In order to determine sensitive periods for induction of neurodevelopmental effects of aluminum (Al), mice were fed either 25 (control) or 1000 (high Al) μg Al/g diet (as Al lactate) from conception through lactation and litters were fostered either within or between groups at birth. Birth parameters were not influenced by Al intake. Food intake and body weight were 10%-12% lower during lactation in dams fed the high Al diets. Both gestation and lactation high Al exposure led to growth retardation in offspring beginning on day 10 postnatal; combined gestation and lactation exposure led to the biggest weight differential at weaning (23%). For neurobehavioral measures obtained at weaning, forelimb grasp strength was influenced by gestation high Al exposure, whereas negative geotaxis was influenced by lactation exposure, and hindlimb grasp and temperature sensitivity were influenced by both gestation and lactation exposure. Pup liver and brain manganese (Mn) and liver iron (Fe) concentrations at weaning were lower after high Al lactation exposure than in controls. Pup brain and liver Al concentrations were similar among the groups. These data show that mice are susceptible to neurodevelopmental effects of high maternal dietary Al intake during both gestation and lactation, and that high maternal intake can result in altered essential trace element metabolism in the offspring.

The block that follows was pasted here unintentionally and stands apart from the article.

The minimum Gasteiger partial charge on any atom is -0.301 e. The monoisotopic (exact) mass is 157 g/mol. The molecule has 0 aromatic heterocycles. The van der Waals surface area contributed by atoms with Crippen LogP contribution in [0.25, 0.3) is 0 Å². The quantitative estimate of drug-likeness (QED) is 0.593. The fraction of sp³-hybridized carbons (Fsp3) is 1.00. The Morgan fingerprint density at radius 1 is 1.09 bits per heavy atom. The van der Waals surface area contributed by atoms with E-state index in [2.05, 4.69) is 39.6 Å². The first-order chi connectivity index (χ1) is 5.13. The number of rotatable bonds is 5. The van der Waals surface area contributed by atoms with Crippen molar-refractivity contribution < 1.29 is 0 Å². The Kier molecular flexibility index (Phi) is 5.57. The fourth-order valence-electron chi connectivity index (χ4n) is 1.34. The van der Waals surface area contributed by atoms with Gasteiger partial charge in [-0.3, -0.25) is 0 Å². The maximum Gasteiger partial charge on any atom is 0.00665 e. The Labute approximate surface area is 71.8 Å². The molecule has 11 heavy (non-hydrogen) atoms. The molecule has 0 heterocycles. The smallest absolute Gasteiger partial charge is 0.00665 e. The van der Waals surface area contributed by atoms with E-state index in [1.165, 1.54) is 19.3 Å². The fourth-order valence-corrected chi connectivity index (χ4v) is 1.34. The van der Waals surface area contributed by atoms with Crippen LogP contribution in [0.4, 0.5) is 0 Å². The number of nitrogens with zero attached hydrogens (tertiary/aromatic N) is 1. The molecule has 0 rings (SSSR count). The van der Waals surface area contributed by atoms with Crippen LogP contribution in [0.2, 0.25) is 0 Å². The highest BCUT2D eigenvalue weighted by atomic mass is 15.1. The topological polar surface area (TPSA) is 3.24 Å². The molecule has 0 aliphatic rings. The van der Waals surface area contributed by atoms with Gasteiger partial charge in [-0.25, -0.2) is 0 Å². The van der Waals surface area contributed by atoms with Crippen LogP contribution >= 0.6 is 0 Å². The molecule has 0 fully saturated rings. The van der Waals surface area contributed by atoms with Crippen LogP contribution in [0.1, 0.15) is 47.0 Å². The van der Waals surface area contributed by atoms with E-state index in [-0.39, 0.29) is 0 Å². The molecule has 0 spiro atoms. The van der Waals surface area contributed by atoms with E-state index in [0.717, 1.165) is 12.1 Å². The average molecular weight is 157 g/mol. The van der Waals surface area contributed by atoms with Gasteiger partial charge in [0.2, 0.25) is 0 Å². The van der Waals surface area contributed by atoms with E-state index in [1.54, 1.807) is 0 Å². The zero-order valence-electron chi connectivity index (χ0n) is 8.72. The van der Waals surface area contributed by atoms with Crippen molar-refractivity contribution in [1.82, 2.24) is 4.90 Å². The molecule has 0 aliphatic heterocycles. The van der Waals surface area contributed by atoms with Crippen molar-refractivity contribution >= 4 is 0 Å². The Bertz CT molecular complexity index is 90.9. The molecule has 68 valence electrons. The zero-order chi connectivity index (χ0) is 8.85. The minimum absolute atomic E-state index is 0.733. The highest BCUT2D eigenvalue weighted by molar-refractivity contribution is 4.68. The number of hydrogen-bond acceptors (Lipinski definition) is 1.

- Aluminum lactate
- Growth retardation
- Trace metals
ASJC Scopus subject areas
- Cellular and Molecular Neuroscience